Troubleshoot BGP sessions

This guide is for troubleshooting BGP sessions, such as BGP sessions that fail to establish and BGP resets.

For additional troubleshooting information, see the following:

BGP session failed to establish

Check that the settings on your on-premises BGP router and the settings on your Cloud Router are correct. For detailed information, view the Cloud Router logs.

If you're creating a Cloud VPN tunnel, check that the status of the tunnel is ESTABLISHED. If it isn't, to troubleshoot the issue, see Cloud VPN troubleshooting.

IPv4 and IPv6 addresses for BGP sessions

Support for BGP peering IPv6 addresses is in Preview.

The IPv4 and IPv6 addresses that you can use for a BGP session depend on the product you use. For complete details, see BGP peering addresses.

Invalid value for the field resource.bgp.asn

You may get the following error:

"Invalid value for field resource.bgp.asn: ######. Local ASN conflicts with peer ASN specified by a router in the same region and network."

The Cloud Router is attempting to establish a BGP session with an on-premises device that has the same ASN as the Cloud Router. To resolve this issue, change the ASN of your device or Cloud Router.

IPv6 BGP session fails to establish

If you are experiencing difficulty establishing a connection with your IPv6 BGP peer, do the following:

  1. Verify that the corresponding VLAN attachment or HA VPN tunnel is connected.

  2. Verify that the VLAN attachment or HA VPN gateway has the required stack type of IPV4_IPV6. If the stack type is incorrect for a VLAN attachment, modify the VLAN attachment. For a HA VPN gateway, recreate the HA VPN gateway and its tunnels.

  3. Ensure that the Cloud Router is configured correctly and that your on-premises router is configured with the matching IPv6 BGP addresses.

    Run the following command:

    gcloud compute routers describe ROUTER-NAME

    In the command output, check the following values:

    • bgpPeers.peerIpAddress is an IPv6 address assigned to the external interface on your on-premises router. This IPv6 address is used as the BGP peering address with Cloud Router for a HA VPN tunnel or a Dedicated Interconnect VLAN attachment.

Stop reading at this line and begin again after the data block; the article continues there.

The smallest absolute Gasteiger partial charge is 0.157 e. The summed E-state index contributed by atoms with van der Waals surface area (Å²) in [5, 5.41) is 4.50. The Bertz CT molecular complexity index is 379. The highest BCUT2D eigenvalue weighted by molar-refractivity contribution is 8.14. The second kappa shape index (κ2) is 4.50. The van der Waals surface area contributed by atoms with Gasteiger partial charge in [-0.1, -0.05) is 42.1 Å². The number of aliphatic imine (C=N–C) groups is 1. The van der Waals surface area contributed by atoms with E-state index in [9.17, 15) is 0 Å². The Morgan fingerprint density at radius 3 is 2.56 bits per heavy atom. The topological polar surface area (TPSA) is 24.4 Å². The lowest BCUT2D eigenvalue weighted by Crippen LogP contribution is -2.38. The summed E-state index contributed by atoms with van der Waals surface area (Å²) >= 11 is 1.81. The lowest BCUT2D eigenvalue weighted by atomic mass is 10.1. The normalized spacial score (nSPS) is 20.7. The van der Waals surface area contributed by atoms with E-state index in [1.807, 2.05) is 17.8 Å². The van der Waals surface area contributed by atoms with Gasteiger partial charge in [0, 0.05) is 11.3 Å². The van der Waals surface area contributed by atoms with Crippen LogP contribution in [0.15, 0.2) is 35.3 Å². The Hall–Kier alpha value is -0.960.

• bgpPeers.ipAddress is an IPv6 address assigned to the interface of the Cloud Router and matches the value configured as the peer BGP IP address on your on-premises router.

    • bgpPeers.peerAsn matches the ASN of your on-premises router.

    • bgp.asn matches the peer ASN configured on your on-premises router.

BGP resets that originate from Google Cloud appear on your router

Cloud Router tasks are software processes in the Google Cloud control plane that are normally migrated from machine to machine. During such migrations, the Cloud Router might be down for periods of up to 60 seconds. Normal migrations don't cause traffic to be dropped.

The Cloud Router is not located in the data path and is not acting as a Layer 3 switch, but as a manager for route programming. Routing is actually handled by the VLAN attachment or the Cloud VPN tunnel.

On-premises router experiences BGP flap

BGP flaps can be caused by various issues, including Cloud Router software maintenance and automated task restarts.

To get details about completed maintenance events, see Identifying router maintenance events. To get details about other Cloud Router events, see Viewing Cloud Router logs and metrics.

A Cloud Router maintenance event is not indicative of a problem if your on-premises router is configured as follows:

  • The on-premises router can process graceful restart notifications.
  • The on-premises router's hold timer is set to at least 60 seconds.

For a comprehensive overview of timer settings, see Managing BGP timers.

For help monitoring connectivity, see Verify connectivity between the on-premises router and the Cloud Router.

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